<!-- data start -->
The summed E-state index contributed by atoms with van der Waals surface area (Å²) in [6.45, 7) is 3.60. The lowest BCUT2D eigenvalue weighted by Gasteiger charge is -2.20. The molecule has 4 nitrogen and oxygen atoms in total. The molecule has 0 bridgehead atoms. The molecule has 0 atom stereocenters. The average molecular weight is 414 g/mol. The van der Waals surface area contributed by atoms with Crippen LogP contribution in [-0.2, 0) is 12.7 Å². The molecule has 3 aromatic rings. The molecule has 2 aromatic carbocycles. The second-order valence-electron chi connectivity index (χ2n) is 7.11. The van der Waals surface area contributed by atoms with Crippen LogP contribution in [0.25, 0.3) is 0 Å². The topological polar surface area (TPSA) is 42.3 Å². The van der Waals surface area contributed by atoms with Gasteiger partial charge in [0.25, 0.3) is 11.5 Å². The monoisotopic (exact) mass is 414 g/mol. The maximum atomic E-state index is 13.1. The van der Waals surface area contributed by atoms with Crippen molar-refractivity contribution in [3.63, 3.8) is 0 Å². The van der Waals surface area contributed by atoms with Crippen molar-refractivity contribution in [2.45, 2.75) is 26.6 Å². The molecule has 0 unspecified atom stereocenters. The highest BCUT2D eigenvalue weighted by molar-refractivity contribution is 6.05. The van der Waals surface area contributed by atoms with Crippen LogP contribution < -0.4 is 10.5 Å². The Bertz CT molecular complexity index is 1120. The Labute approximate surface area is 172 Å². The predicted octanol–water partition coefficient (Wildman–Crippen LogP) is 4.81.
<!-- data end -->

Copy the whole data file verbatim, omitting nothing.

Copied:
The summed E-state index contributed by atoms with van der Waals surface area (Å²) in [6.45, 7) is 3.60. The lowest BCUT2D eigenvalue weighted by Gasteiger charge is -2.20. The molecule has 4 nitrogen and oxygen atoms in total. The molecule has 0 bridgehead atoms. The molecule has 0 atom stereocenters. The average molecular weight is 414 g/mol. The van der Waals surface area contributed by atoms with Crippen LogP contribution in [-0.2, 0) is 12.7 Å². The molecule has 3 aromatic rings. The molecule has 2 aromatic carbocycles. The second-order valence-electron chi connectivity index (χ2n) is 7.11. The van der Waals surface area contributed by atoms with Crippen LogP contribution in [0.25, 0.3) is 0 Å². The topological polar surface area (TPSA) is 42.3 Å². The van der Waals surface area contributed by atoms with Gasteiger partial charge in [0.25, 0.3) is 11.5 Å². The monoisotopic (exact) mass is 414 g/mol. The maximum atomic E-state index is 13.1. The van der Waals surface area contributed by atoms with Crippen molar-refractivity contribution in [3.63, 3.8) is 0 Å². The van der Waals surface area contributed by atoms with Crippen molar-refractivity contribution in [2.45, 2.75) is 26.6 Å². The molecule has 0 unspecified atom stereocenters. The highest BCUT2D eigenvalue weighted by molar-refractivity contribution is 6.05. The van der Waals surface area contributed by atoms with Crippen LogP contribution < -0.4 is 10.5 Å². The Bertz CT molecular complexity index is 1120. The Labute approximate surface area is 172 Å². The predicted octanol–water partition coefficient (Wildman–Crippen LogP) is 4.81.